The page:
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Opinion
Noah Feldman

Ideology Shows in Supreme Court Ruling on Union Organizing

If conservative justices oppose judicial activism, what did they just do to a longstanding California labor law?

Union organizers, not welcome.

Union organizers, not welcome.

Photographer: Patrick T. Fallon/AFP via Getty Images

So far, most of the Supreme Court’s opinions this term have featured a high degree of consensus. The conservative majority has mostly avoided making new law that would be partially rejected by the three liberal justices.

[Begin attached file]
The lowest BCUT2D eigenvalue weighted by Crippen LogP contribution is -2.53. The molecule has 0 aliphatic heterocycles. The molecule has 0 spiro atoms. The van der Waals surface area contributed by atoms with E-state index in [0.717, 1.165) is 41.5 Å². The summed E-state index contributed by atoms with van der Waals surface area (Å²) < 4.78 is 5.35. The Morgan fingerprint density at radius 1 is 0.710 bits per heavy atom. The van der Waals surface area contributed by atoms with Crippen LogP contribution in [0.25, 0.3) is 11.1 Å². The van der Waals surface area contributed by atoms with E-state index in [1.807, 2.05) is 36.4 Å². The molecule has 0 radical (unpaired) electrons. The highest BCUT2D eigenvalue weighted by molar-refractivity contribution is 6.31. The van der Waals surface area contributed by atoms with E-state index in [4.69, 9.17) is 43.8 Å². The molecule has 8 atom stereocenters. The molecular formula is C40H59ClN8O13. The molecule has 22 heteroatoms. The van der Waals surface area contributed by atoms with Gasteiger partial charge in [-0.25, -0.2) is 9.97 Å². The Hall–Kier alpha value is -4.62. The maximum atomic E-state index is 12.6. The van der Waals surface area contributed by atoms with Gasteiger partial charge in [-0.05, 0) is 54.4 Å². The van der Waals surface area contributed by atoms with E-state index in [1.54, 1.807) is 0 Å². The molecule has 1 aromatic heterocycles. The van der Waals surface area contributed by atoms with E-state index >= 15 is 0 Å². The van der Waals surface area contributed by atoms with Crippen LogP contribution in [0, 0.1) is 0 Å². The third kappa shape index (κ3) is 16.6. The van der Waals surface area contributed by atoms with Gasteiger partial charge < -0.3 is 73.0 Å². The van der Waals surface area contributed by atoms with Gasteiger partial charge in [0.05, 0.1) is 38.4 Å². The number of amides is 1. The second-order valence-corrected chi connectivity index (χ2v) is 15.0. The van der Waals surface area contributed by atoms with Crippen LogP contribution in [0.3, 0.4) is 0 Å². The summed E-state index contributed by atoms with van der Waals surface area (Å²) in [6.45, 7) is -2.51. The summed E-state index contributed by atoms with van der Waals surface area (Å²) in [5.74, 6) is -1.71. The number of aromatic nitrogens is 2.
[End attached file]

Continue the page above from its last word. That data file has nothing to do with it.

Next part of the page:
The exception that proves the rule is a striking decision issued on Thursday involving a California law that gives union organizers physical access to farms in order to try to unionize workers. In the 6-3 decision, with the court divided along ideological lines, the conservatives held that the law amounted to a taking of private property that requires compensation under the Fifth Amendment to the Constitution. Although the court did not go so far as to say so, the strong implication is that the law will now no longer be operative.